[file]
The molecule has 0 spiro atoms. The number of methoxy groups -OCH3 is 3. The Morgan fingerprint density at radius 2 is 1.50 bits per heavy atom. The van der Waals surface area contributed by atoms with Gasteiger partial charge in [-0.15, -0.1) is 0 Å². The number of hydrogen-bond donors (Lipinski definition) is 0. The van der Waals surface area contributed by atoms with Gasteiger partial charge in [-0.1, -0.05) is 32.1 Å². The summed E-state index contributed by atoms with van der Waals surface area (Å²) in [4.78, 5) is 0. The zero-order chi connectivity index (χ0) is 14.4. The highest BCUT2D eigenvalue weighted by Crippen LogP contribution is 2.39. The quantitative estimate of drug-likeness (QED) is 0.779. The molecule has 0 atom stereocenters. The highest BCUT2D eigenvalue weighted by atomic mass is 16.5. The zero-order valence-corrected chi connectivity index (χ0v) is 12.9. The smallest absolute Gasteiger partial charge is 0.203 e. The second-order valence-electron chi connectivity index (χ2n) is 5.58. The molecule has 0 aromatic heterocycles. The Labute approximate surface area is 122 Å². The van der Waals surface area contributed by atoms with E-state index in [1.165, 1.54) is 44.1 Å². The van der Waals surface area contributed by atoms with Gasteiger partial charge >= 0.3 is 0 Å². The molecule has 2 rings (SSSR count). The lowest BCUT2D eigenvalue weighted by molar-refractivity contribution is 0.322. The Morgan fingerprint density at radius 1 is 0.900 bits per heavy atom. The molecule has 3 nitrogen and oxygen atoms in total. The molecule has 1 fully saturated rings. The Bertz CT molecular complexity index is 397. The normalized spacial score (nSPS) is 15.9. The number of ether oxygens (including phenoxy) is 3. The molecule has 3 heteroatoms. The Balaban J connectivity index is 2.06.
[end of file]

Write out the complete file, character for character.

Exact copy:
The molecule has 0 spiro atoms. The number of methoxy groups -OCH3 is 3. The Morgan fingerprint density at radius 2 is 1.50 bits per heavy atom. The van der Waals surface area contributed by atoms with Gasteiger partial charge in [-0.15, -0.1) is 0 Å². The number of hydrogen-bond donors (Lipinski definition) is 0. The van der Waals surface area contributed by atoms with Gasteiger partial charge in [-0.1, -0.05) is 32.1 Å². The summed E-state index contributed by atoms with van der Waals surface area (Å²) in [4.78, 5) is 0. The zero-order chi connectivity index (χ0) is 14.4. The highest BCUT2D eigenvalue weighted by Crippen LogP contribution is 2.39. The quantitative estimate of drug-likeness (QED) is 0.779. The molecule has 0 atom stereocenters. The highest BCUT2D eigenvalue weighted by atomic mass is 16.5. The zero-order valence-corrected chi connectivity index (χ0v) is 12.9. The smallest absolute Gasteiger partial charge is 0.203 e. The second-order valence-electron chi connectivity index (χ2n) is 5.58. The molecule has 0 aromatic heterocycles. The Labute approximate surface area is 122 Å². The van der Waals surface area contributed by atoms with E-state index in [1.165, 1.54) is 44.1 Å². The van der Waals surface area contributed by atoms with Gasteiger partial charge >= 0.3 is 0 Å². The molecule has 2 rings (SSSR count). The lowest BCUT2D eigenvalue weighted by molar-refractivity contribution is 0.322. The Morgan fingerprint density at radius 1 is 0.900 bits per heavy atom. The molecule has 3 nitrogen and oxygen atoms in total. The molecule has 1 fully saturated rings. The Bertz CT molecular complexity index is 397. The normalized spacial score (nSPS) is 15.9. The number of ether oxygens (including phenoxy) is 3. The molecule has 3 heteroatoms. The Balaban J connectivity index is 2.06.